In high school, which is when I started to really get into cooking, I was a vegetarian — meaning my early kitchen experiments involved a lot of vegetables, tofu and meatless burgers. In fact, I became so obsessed with finding the perfect veggie burger recipe that over the next several years I tried pretty much every version out there, but never found one that truly satisfied. Either there were so many ingredients that I was discouraged before I even started, or the recipe yielded a veggie burger that was mushy, crumbly, or a strange combination of the two.
Even worse, they never held up on the grill. So, for years, while my family flipped beef burgers outside our Fourth of July cookouts, I was sweltering inside in front of the stove, cooking my own homemade meatless concoction.
I found homemade veggie burgers so frustrating that, after a while, I gave up trying. I started eating meat again, and when I did crave a meatless option I resorted to portobello mushroom burgers. But recently, I had the urge to pick up where I left off and give it another go — and I think I finally cracked the code.
I started by drafting up the ingredient list, which I was keen on keeping short. I knew I wanted beans for heft, vegetables for color and moisture, and a (preferably vegan) binder to hold everything together. A few of the best meatless burgers I’ve had at restaurants include nuts for flavor and sturdiness, so I added those too.
To mimic the meaty flavor of traditional grilled burgers, I opted for beefy black beans and savory walnuts. I chose one vegetable for flavor (chopped scallions) and one for moisture and color (grated carrot). Chili powder ensures no bite is bland.
Miso is the secret
What makes this recipe truly ingenious is the binder. Most veggie burgers call for an egg to hold the ingredients together, but I really wanted to keep these vegan-friendly. So, I turned to my trusty “How to Cook Everything Vegetarian” cookbook, which I flipped through so many times during my vegetarian days that the spine broke.
In the book, Mark Bittman suggests using miso as a vegan substitute for egg binder. After testing it, I confirmed that the idea is as ingenious as it sounds. Not only does miso help bind the ingredients in these patties and make them firm enough to grill, but the fermented soybean paste is also naturally umami-rich, which gives these burgers an even meatier taste.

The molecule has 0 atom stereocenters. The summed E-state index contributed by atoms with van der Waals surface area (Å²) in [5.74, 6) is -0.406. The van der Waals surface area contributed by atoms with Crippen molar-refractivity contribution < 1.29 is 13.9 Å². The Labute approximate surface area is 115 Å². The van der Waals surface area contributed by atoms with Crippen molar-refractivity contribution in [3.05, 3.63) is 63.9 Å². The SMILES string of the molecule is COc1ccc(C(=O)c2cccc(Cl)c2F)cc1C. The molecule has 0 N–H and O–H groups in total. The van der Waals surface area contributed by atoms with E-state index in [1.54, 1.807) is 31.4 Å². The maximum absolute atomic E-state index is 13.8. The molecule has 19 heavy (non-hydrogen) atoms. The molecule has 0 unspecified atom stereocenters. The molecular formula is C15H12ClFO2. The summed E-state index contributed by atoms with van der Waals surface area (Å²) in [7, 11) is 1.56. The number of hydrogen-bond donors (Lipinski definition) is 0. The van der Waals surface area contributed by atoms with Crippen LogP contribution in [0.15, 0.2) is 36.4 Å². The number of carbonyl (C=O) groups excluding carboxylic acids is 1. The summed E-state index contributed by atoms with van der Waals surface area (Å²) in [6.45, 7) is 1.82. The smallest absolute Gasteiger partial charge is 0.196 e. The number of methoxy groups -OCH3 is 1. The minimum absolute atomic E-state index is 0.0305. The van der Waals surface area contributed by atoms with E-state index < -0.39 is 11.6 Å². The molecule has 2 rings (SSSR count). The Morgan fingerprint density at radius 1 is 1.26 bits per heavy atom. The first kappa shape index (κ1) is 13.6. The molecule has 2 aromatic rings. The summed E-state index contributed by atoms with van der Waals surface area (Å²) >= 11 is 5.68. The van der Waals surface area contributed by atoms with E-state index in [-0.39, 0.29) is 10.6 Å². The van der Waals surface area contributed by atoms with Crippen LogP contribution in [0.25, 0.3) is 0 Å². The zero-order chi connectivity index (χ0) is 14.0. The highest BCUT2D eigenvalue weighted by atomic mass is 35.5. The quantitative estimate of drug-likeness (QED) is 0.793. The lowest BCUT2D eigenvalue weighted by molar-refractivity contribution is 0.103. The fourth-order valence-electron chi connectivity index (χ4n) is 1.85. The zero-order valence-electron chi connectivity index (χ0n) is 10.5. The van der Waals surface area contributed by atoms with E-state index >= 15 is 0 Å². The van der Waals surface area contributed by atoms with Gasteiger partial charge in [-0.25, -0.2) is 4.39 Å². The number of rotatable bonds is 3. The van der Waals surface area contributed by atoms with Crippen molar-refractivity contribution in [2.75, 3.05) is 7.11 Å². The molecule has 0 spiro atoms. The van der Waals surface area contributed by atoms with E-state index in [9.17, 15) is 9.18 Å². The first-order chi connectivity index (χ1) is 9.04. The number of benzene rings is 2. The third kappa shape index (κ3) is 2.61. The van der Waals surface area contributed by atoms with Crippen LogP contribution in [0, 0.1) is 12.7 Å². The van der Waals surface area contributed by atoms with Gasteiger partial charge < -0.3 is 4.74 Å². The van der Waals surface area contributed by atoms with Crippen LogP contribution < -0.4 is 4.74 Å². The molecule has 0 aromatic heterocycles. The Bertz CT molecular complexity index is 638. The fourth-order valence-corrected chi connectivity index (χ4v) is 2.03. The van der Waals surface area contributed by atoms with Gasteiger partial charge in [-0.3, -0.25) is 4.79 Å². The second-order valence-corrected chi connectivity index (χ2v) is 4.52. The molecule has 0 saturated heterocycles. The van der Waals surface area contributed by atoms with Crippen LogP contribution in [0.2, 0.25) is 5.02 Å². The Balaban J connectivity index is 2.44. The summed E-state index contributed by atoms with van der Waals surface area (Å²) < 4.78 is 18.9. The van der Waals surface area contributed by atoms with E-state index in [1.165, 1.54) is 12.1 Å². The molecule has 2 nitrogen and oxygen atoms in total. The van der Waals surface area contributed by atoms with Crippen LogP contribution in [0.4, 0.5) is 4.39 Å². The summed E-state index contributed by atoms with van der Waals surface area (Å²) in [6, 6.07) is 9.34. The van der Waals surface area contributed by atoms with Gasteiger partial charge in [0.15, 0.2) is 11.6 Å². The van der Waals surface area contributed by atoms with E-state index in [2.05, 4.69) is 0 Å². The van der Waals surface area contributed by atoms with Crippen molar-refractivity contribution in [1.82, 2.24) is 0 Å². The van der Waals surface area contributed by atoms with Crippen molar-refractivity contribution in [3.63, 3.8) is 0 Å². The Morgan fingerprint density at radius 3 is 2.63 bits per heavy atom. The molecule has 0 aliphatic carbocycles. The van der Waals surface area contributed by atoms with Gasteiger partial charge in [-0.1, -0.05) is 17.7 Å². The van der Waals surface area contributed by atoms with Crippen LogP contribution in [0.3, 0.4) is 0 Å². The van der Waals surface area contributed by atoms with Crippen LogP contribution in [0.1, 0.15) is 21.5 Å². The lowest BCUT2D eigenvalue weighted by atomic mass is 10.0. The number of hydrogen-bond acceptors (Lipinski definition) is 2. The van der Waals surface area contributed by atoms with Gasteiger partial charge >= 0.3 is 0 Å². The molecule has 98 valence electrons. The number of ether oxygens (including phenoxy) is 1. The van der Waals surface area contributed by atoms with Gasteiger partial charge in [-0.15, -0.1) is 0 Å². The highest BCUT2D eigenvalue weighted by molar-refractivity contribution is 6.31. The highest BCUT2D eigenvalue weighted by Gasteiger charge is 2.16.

In order to keep these veggie burgers versatile for whatever toppings you’re in the mood for, you’ll want to use white miso. It’s mild enough that it doesn’t add an overpowering flavor, and it pairs nicely with the smoky chili powder. The result is a meatless burger that’s well-suited for everything from ketchup, mustard, and cheese to sliced avocado and leafy greens.
Veggie Burger Recipe
- 3/4 cup old-fashioned rolled oats
- 1/2 cup walnuts, toasted
- 3 medium scallions, coarsely chopped (about 1/4 cup)
- 2 (15-ounce) cans black beans, drained and rinsed (about 3 1/3 cups)
- 1/2 cup shredded carrot (from 1 medium, unpeeled carrot)
- 1/4 cup white miso paste
- 1 tablespoon chili powder
- 3 tablespoons olive or canola oil
For serving: 6 split hamburger buns, ketchup or mustard, lettuce, sliced tomato, thinly sliced red onion
1. Place the oats, walnuts and scallions in the bowl of a food processor fitted with the blade attachment. Pulse until a coarse meal forms, about 20 pulses. Add the beans, carrots, miso and chili powder. Process, scraping down the sides as needed, until the mixture comes together and is chunky but isn’t a complete paste, 15 to 20 seconds.
2. Shape the mixture into 6 (3-inch-wide) patties (about 1/2 cup each). Let rest for 5 minutes, or refrigerate, loosely covered, for up to 3 hours.
1. Heat an outdoor grill to direct, medium-high heat. Scrape the grill grates clean if needed.
2. Brush the patties well on both sides with the oil and place on the grill in a single layer. Cover and grill until grill marks appear on the bottom, 3 to 4 minutes.
3. Using a thin metal spatula, flip the burgers. Cover and grill until heated through and grill marks appear on the other side, 3 to 4 minutes more.
4. Serve the burgers on buns with desired toppings.
To cook in a skillet:
1. Heat 2 tablespoons of the oil in a large skillet over medium-high heat until shimmering. Add 3 of the patties and cook until well-browned and crisp, 3 to 4 minutes per side. Transfer to a serving plate.
2. Add remaining 1 tablespoon oil to the skillet and repeat with cooking the remaining 3 patties.
3. Serve the burgers on buns with desired toppings.
Recipe notes: These burgers can be frozen raw or cooked. Wrap each burger individually in plastic and freeze. Thaw raw burgers in the refrigerator overnight before cooking. Cooked burgers can be reheated in the oven, a toaster oven, or the microwave. Leftovers can be refrigerated in an airtight container for up to five days.